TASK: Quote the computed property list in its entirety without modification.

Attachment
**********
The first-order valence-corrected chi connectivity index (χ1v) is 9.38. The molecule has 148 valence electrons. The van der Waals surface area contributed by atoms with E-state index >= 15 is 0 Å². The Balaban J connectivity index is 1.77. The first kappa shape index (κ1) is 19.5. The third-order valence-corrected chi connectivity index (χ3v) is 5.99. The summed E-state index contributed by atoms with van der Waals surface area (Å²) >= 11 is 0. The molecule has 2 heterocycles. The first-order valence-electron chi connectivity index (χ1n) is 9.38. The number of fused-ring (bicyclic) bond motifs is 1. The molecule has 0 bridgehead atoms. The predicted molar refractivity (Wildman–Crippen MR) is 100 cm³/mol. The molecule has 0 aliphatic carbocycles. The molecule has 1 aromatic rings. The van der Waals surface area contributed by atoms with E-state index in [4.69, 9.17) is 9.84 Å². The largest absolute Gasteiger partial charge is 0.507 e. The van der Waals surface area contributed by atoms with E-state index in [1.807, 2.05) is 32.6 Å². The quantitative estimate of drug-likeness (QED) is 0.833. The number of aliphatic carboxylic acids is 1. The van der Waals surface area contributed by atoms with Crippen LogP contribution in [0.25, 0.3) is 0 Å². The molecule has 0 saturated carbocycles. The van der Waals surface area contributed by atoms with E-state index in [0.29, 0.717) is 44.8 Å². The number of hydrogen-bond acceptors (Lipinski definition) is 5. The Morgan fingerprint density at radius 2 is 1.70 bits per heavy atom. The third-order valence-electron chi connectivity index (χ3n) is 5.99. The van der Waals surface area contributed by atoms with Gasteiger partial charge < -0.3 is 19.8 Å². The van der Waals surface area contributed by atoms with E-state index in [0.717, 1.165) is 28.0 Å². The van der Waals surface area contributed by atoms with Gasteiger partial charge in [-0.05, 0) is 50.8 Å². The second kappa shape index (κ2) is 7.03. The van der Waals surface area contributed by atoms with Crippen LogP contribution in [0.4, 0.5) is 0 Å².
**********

The first-order valence-corrected chi connectivity index (χ1v) is 9.38. The molecule has 148 valence electrons. The van der Waals surface area contributed by atoms with E-state index >= 15 is 0 Å². The Balaban J connectivity index is 1.77. The first kappa shape index (κ1) is 19.5. The third-order valence-corrected chi connectivity index (χ3v) is 5.99. The summed E-state index contributed by atoms with van der Waals surface area (Å²) >= 11 is 0. The molecule has 2 heterocycles. The first-order valence-electron chi connectivity index (χ1n) is 9.38. The number of fused-ring (bicyclic) bond motifs is 1. The molecule has 0 bridgehead atoms. The predicted molar refractivity (Wildman–Crippen MR) is 100 cm³/mol. The molecule has 0 aliphatic carbocycles. The molecule has 1 aromatic rings. The van der Waals surface area contributed by atoms with E-state index in [4.69, 9.17) is 9.84 Å². The largest absolute Gasteiger partial charge is 0.507 e. The van der Waals surface area contributed by atoms with E-state index in [1.807, 2.05) is 32.6 Å². The quantitative estimate of drug-likeness (QED) is 0.833. The number of aliphatic carboxylic acids is 1. The van der Waals surface area contributed by atoms with Crippen LogP contribution in [0.25, 0.3) is 0 Å². The molecule has 0 saturated carbocycles. The van der Waals surface area contributed by atoms with E-state index in [0.29, 0.717) is 44.8 Å². The number of hydrogen-bond acceptors (Lipinski definition) is 5. The Morgan fingerprint density at radius 2 is 1.70 bits per heavy atom. The third-order valence-electron chi connectivity index (χ3n) is 5.99. The van der Waals surface area contributed by atoms with Gasteiger partial charge < -0.3 is 19.8 Å². The van der Waals surface area contributed by atoms with E-state index in [0.717, 1.165) is 28.0 Å². The van der Waals surface area contributed by atoms with Gasteiger partial charge in [-0.05, 0) is 50.8 Å². The second kappa shape index (κ2) is 7.03. The van der Waals surface area contributed by atoms with Crippen LogP contribution in [0.4, 0.5) is 0 Å².